The company initially denied these claims during a social media offensive, but later clarified its stance in an apology of sorts, appearing to shift the blame to wider industry problems. The company also ran anti-union ads on its subsidiary, Twitch, before the streaming platform pulled them, stating that they “should never have been allowed to run.”

All told, 3,215 were cast, representing more than half of the workers at the Alabama warehouse. In spite of Amazon winning more than half the votes, counting will continue. Challenges are likely to stretch on for weeks.

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Source: https://techcrunch.com/2021/04/09/amazon-defeats-warehouse-union-push-challenges-expected/?utm_source=feedburner&utm_medium=feed&utm_campaign=Feed%3A+Techcrunch+%28TechCrunch%29
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The Article Was Written/Published By: Brian Heater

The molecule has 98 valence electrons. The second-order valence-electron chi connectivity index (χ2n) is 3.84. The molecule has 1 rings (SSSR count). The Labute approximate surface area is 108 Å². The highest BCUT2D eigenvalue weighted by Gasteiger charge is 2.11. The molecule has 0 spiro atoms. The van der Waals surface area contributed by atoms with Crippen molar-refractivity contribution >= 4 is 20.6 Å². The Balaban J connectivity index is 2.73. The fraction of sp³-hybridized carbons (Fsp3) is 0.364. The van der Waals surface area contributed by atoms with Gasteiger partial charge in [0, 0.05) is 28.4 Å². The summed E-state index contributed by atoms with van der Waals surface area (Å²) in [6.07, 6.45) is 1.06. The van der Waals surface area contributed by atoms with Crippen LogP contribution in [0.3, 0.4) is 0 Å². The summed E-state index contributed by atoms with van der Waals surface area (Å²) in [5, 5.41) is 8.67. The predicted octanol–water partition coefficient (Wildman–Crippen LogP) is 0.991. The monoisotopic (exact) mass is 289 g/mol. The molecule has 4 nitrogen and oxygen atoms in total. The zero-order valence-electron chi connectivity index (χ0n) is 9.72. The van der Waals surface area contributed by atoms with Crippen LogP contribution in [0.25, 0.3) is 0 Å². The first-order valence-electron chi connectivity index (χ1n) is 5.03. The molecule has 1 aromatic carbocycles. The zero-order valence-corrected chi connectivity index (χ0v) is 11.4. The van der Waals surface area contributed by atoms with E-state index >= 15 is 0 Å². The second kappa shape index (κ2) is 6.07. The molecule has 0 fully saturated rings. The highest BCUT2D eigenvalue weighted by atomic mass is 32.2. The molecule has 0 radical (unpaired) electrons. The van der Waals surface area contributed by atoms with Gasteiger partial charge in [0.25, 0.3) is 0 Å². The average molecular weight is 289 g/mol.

How 5G Could Drastically Change Your Job

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As 5G connectivity becomes more widespread—fueled by its great hype machine—the wonders promised seem incomprehensible at times. Remote control of fleets of vehicles from hundreds of miles away. Squads of cars or trucks that move in perfect synchronicity, communicating with not just one another but with the road…

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Source: https://gizmodo.com/how-5g-could-drastically-change-your-job-1846455040
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The Article Was Written/Published By: Wes Davis